Aggregated News

graphic featuring a green genome and fern leaves

Last year, Jaume Pellicer led a team of fellow scientists into a forest on Grande Terre, an island east of Australia. They were in search of a fern called Tmesipteris oblanceolata. Standing just a few inches tall, it was not easy to find on the forest floor.

“It doesn’t catch the eye,” said Dr. Pellicer, who works at the Botanical Institute of Barcelona in Spain. “You would probably step on it and not even realize it.”

The scientists eventually managed to spot the nondescript fern. When Dr. Pellicer and his colleagues studied it in the lab, they discovered it held an extraordinary secret. Tmesipteris oblanceolata has the largest known genome on Earth. As the researchers described in a study published on Friday, the fern’s cells contain more than 50 times as much DNA as ours do.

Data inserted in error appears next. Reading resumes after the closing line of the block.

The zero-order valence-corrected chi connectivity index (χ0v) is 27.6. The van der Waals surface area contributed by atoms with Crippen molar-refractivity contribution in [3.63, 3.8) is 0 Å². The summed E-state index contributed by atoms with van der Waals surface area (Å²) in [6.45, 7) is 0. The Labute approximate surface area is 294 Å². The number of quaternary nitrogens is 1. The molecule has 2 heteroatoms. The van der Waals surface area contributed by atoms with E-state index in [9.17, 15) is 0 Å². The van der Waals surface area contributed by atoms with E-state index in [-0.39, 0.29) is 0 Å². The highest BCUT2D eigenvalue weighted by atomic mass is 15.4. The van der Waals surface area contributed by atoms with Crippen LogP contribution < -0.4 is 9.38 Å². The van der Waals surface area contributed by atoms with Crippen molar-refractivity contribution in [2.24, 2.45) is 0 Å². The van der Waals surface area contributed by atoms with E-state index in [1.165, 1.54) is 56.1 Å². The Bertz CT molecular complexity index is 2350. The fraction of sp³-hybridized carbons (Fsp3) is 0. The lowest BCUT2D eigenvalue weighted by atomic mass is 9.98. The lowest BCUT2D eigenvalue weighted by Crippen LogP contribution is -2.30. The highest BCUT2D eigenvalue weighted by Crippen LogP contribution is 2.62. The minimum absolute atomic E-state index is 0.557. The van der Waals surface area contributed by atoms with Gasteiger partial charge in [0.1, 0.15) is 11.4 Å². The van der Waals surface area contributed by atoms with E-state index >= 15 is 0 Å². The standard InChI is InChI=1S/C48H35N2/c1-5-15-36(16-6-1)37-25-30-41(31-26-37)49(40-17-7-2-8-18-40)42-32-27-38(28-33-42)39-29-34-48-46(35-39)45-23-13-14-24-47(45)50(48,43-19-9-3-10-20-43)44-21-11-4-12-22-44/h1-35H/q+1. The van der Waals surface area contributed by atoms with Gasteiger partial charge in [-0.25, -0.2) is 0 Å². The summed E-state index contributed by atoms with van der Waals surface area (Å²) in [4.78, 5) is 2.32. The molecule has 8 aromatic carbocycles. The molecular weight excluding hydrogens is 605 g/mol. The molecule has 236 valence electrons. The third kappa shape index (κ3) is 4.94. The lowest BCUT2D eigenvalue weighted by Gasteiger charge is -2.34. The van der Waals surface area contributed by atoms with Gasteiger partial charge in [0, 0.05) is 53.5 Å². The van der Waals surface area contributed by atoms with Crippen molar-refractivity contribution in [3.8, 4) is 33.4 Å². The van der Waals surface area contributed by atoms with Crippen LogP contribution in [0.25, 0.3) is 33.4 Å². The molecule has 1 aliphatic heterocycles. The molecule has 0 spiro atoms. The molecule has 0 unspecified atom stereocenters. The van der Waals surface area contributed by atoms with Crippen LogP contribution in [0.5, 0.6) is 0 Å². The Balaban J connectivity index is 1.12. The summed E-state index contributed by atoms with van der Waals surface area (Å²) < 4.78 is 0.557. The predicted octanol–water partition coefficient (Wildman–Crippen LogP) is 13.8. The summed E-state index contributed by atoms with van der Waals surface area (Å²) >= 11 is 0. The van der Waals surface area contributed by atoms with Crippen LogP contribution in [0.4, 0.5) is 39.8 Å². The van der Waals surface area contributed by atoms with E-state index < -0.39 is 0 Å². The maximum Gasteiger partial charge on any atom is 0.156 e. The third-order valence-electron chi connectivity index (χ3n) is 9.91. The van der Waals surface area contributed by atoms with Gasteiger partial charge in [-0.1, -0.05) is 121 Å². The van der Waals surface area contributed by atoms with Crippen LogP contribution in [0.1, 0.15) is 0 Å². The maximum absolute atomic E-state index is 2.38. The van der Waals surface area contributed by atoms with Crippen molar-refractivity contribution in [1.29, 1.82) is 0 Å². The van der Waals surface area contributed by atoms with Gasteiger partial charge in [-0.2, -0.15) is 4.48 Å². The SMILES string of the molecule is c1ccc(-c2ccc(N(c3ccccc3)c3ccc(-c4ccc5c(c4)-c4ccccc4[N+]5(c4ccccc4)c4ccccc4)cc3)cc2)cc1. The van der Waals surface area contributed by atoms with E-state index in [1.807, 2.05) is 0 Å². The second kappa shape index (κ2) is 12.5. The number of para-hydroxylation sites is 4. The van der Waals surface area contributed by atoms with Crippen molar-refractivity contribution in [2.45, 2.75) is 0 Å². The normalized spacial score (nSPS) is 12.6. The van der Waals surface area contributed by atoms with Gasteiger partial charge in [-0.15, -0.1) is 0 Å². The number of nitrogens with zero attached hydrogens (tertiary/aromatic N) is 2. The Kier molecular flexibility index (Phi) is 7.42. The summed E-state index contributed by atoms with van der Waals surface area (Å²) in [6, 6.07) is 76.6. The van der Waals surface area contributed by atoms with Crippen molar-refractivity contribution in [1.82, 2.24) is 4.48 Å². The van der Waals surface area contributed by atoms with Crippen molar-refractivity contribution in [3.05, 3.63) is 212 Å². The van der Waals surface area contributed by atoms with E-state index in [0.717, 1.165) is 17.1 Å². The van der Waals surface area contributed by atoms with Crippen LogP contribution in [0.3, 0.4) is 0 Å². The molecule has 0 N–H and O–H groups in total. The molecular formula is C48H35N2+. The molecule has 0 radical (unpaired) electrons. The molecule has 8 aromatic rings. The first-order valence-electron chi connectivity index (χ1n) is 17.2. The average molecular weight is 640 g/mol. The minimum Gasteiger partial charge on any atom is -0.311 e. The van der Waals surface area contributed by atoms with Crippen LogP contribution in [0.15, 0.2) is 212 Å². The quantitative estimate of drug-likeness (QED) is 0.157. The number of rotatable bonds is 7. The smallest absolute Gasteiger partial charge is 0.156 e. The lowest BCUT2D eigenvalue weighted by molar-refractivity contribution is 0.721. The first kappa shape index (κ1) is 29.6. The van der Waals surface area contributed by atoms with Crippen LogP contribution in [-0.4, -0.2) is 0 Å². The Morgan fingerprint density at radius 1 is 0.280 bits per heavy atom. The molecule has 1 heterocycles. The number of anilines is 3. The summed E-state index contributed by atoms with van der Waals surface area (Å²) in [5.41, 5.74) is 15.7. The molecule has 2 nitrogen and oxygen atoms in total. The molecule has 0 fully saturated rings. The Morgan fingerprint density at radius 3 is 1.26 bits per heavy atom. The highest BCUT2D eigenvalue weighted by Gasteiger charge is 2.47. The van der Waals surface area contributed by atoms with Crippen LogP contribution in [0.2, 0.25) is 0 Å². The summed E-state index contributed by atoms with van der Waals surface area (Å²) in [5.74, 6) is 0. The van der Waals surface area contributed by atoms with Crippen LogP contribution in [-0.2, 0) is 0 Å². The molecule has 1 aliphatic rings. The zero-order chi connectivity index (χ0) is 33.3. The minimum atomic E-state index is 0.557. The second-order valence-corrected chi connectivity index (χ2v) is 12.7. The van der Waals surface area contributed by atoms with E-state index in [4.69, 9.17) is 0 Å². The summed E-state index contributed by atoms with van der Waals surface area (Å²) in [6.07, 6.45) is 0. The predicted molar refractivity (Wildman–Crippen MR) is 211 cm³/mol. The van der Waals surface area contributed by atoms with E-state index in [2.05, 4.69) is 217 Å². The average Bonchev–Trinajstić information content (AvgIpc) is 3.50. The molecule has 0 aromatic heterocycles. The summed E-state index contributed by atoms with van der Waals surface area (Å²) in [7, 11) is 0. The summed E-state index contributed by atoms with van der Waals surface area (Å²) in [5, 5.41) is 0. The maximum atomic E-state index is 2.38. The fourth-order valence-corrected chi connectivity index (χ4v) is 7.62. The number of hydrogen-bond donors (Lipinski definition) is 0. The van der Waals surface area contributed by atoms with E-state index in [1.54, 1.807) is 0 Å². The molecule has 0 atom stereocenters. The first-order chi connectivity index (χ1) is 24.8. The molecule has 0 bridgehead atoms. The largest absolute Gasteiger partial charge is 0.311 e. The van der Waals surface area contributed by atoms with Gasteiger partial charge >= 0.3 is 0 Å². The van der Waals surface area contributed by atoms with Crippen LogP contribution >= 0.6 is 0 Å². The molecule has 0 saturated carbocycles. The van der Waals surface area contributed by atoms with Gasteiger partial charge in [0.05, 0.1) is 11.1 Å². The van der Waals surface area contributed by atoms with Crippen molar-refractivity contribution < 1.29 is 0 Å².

If you find it strange that such a humble plant has such a gigantic genome, scientists do, too. The enigma emerged in the 1950s, when biologists discovered that the double helix of DNA encodes genes. Each gene consists of a series of genetic letters...